A densely packed memoir written by a tag team of twins.
Debut memoirists Joe and John Gindele were born in 1944 in the Yorkville section of Manhattan, where they lived through high school. Their parents were immigrants, father from southern Germany, mother from Czechoslovakia. Eventually, they were a family of seven—four boys and baby sister Mary Ann—living in railroad flats in old brownstone tenements where not having to share a bathroom with neighbors was a big deal. But the Gindeles were hardworking and thrifty, ethics they passed on to the kids; one thinks of the cliché that they never realized they were poor. Readers get a panorama of city life in those days—games they played (almost always out in the street), jobs the kids hustled, good times at their summer getaway on a farm in Connecticut—while meeting neighbors and following the boys through scrapes literal and figurative. Slowly, the Gindeles moved upward, finally buying a car, a ’51 Chevy. Always there was the immigrant’s drumbeat: education, education, education. After high school, the boys headed west to Minnesota, where they had family connections, and there they remained, now retired from teaching, with matching doctorates—the American dream come true. But for one year in college, the Gindele twins have been living together the whole time, now for over 70 years. The writing here, while adequate, isn’t terribly graceful, and the tone is chatty and sincere: “Dad thought you had to yell into the telephone for it to work. So he did. It took some time to convince him that he only needed to speak in a normal voice.” The book is chock full of family photographs, grainy but more authentic for it. And the twins prove to be avid researchers: footnotes abound, and there are appendices in the back, including one for further reading and one reflecting on what it is like to be twins.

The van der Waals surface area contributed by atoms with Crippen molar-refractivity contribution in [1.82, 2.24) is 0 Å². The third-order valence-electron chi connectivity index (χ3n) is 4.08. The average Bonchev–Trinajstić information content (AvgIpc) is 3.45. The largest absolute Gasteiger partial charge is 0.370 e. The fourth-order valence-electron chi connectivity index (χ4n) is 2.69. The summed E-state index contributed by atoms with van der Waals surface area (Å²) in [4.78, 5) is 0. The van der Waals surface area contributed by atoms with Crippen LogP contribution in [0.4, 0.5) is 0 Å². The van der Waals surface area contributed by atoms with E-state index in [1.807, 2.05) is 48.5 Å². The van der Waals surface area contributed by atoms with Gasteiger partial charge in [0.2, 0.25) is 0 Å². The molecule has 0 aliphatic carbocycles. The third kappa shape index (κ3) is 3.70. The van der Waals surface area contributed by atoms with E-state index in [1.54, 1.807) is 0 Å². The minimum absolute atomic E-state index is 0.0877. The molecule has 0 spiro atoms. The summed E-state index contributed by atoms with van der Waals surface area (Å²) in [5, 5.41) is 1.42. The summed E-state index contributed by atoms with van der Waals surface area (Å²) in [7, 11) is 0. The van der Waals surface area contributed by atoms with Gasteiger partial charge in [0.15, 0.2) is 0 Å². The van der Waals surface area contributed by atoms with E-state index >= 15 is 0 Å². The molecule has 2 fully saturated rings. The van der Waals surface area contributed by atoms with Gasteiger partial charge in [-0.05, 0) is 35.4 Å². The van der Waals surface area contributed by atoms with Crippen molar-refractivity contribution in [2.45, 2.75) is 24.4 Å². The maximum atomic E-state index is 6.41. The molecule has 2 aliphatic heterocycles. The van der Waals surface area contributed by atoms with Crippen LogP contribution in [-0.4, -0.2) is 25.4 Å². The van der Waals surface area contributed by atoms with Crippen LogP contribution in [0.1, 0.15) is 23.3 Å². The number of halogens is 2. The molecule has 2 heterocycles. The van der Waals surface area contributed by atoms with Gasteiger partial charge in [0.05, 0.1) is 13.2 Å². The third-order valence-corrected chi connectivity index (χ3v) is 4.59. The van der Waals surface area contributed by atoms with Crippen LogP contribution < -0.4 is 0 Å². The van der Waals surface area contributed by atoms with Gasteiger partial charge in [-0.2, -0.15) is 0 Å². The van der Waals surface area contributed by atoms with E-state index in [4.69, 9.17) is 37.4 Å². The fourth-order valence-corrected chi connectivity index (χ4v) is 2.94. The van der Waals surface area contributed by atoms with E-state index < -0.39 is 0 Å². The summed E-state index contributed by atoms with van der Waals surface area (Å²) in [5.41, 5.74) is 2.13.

Narrow appeal, but nevertheless an endearing look at two inseparable lives.